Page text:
It's not that the Amazon is hot; it's the humidity that kills you. Dripping with sweat five minutes after showering, the guide plunked us into canoes, and we were off to the quitude of Tapoche Lake. Quiet except for the flock of five Hoatzin (five is a flock, isn't it?), direct descendants of dinosaurs, that followed us. Quietude? Hoatzin are supposed to be shy, but they squawked and scolded us all around the misty lake. We’d lost our camera or forgotten to pack it, who could tell at this point, so I am pulling a picture off the internet. I can't decide if they're beautiful or funny-looking.
What is it with the girls in groups of threes?
I don’t have the folk dance, so here are marine iguanas. They face the sun in unison.
The land iguanas are more colorful: yellow and orange.
Steve eventually found the chip on the couch. It must have jiggled loose when I put the battery in and then flipped out onto the cushions when Steve opened the battery case to check. Good grief!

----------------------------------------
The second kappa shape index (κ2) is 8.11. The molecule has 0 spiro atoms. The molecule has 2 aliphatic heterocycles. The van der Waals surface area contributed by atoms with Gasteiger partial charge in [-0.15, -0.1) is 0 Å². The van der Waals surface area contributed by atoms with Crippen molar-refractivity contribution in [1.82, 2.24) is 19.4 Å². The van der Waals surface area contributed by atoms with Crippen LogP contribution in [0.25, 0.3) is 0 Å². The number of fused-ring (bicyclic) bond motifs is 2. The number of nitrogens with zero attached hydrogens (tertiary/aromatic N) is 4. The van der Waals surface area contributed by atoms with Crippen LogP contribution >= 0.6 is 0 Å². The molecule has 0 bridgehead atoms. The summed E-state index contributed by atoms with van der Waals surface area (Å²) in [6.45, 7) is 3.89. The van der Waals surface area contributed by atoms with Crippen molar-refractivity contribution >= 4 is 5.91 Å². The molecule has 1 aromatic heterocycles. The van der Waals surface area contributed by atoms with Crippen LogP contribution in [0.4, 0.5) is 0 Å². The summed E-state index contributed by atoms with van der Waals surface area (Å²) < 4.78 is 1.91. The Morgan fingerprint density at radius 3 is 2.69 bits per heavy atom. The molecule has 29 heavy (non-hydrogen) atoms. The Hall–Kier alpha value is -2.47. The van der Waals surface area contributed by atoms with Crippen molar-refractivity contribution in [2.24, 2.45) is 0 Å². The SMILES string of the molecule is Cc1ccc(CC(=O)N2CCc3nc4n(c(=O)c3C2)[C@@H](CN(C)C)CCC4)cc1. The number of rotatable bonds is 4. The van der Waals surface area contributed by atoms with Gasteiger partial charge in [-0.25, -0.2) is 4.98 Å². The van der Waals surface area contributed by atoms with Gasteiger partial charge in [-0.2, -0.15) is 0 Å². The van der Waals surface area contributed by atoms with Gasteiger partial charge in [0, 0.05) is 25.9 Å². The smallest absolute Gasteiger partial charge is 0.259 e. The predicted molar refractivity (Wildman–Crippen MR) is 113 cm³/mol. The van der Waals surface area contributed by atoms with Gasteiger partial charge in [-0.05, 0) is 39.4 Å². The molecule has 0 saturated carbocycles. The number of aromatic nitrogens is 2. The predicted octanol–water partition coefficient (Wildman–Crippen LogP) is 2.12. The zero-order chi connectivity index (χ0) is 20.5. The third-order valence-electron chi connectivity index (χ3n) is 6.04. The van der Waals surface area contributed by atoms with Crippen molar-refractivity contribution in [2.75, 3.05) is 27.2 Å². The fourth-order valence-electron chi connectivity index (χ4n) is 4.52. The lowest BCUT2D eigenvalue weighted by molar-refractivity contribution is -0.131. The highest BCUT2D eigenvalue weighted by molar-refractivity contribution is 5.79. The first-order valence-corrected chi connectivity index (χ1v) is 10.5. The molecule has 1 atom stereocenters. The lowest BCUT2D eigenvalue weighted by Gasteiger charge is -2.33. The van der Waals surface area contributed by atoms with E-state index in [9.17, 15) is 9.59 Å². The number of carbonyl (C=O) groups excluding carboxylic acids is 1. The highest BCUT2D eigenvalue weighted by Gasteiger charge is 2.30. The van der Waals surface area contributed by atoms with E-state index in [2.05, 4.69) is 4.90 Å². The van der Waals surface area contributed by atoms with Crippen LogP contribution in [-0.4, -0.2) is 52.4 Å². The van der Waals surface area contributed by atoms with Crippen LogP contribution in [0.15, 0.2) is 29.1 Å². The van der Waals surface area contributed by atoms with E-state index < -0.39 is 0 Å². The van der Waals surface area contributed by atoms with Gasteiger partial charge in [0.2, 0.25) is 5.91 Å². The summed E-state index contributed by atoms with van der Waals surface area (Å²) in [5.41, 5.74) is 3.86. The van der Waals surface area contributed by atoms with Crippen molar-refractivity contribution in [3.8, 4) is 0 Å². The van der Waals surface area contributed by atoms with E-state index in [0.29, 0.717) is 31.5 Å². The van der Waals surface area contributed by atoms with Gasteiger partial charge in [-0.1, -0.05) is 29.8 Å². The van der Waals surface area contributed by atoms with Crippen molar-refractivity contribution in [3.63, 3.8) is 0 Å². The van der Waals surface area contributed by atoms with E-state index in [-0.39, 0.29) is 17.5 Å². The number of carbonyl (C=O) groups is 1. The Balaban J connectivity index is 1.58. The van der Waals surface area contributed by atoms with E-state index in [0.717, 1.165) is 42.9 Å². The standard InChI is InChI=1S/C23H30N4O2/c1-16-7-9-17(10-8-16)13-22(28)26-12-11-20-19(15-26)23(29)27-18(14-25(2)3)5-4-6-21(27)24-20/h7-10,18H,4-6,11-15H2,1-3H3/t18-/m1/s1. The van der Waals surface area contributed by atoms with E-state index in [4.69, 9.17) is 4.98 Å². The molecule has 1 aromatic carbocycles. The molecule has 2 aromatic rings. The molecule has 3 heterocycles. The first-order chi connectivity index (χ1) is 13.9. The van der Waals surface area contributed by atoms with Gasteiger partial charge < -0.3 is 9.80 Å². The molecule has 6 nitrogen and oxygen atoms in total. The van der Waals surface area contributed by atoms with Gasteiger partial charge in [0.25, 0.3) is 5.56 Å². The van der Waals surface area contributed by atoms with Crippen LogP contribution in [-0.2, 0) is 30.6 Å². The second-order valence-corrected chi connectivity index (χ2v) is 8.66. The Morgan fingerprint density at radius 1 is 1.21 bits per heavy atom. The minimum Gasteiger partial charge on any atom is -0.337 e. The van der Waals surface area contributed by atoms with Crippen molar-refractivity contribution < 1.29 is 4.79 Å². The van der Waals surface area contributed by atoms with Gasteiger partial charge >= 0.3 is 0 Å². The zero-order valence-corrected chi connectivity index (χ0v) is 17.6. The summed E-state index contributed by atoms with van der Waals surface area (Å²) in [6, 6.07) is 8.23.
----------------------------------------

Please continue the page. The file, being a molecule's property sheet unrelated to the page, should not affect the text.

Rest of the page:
Early the next morning sailing to the airport, we circled Daphne Major, the tropic bird mating well, not island, more like large hunk of rock. We saw lots of tropic birds and also a short eared owl that had wrested a frigate bird from a tropic bird and was eating it's guts.
Tastes just like bacon!
My self-image as an efficient and organized traveler has taken a blow. Still, in the end, nothing stayed lost, and I was ready to go home to my light green-eyed pussycat.